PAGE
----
This node performs the action that you define on the resources selected and filtered earlier; the actual automation is accomplished in this node. This node can access every AWS API that’s available, meaning any action that could be performed on the AWS SDK, will be available on the TotalCloud console in the Action Node. (Again, this ‘Action Node’ is relevant to AWS only, for Azure and VMware actions, we have the ‘Azure Action’ node and the ‘VMware Action’ node available, discussed later).
The action node performs an action automatically on a specific set of AWS resources fetched from the previous node. Each action in this node is unique to an AWS service and is dependent on the inputs defined in the preceding nodes as well as current specifications.
To add an action node, click on the ‘+’ and select Action. This usually comes initially, as the node after the Resource & Filter nodes (or the nodes that define the selection of your resources). Click on the node and select ‘edit’ to open the parameters options for the nodes.
Once you edit the action node, you have to ‘select resource to perform action on’. This is a concept similar to the selection you make in the Filter node as well. Before defining an action, you would have selected certain resources and addons to perform actions on, and maybe even used a filter node to filter them out further. Every resource attribute will have a ‘Resource ID’, and the Filtered resources will have a ‘Filter Node ID’. These are available to you in the drop-down options.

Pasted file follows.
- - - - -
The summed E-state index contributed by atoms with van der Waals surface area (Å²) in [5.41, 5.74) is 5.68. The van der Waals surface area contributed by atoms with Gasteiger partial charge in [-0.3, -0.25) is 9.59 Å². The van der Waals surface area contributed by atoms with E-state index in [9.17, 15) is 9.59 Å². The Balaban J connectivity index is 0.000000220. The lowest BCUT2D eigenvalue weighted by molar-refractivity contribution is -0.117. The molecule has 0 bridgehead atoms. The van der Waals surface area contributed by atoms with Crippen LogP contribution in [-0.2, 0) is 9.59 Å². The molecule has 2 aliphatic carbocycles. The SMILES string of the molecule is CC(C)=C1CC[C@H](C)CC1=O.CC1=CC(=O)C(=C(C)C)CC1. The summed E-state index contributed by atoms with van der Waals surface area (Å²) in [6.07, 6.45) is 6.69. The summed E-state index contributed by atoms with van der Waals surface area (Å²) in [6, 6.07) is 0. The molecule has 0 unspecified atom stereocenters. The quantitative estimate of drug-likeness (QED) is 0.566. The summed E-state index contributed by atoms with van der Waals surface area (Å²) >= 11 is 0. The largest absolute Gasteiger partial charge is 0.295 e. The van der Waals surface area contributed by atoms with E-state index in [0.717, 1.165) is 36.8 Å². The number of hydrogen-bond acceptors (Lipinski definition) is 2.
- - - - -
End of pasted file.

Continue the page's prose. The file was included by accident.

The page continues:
Once you’ve selected the resource, in this example, the resource is the output of the ‘Filter Node’ used previously, that is why the box says ‘Filter.Instances’. In order to select the actual action (remember, every action available here is an AWS API), you’ll have to select the service, and then select the relevant Action (API).
Once you select the a service & action, you can see the ‘params mapping’ box below. The params that are made available to you here are the same params associated with every AWS API.
You can refer to the corresponding AWS API documentation page while passing the additional parameters. For example: The additional parameters supported for EC2 Volumes would be whatever AWS supports in describeVolumes API. For parameters that are optional, you can see the ‘<optional>’ tag against the parameter. The other become the minimum or mandatory parameters you have to define.
Using Global Variables while defining Parameters: If you have defined parameters in your Global Variables and want to refer to them here, you can type “$wf.variables <variable_name>” in the relevant parameter/object. As you start typing out the notation, you’ll see a dropdown of all available global variables, you can simply select the relevant one, or type it out. (Learn more about global variables and how to configure them here.)
In this example, we’ve defined the InstanceID in the global variables. And in the action node, we’ve selected the action “EC2 Stop Instances”. We have to define the InstanceIDs in the params mapping box compulsorily, so we’ve referred to the globally defined variable with the notation “$wf.variables.instanceids”. ‘Wait for actions to complete’ is a checkbox which when ticked, will ensure that the next node executes only after the action in this Action Node has finished performing. Some AWS actions like deleting or creating instances might take a few minutes to execute, that’s when this option comes in handy. This also depends on your use case.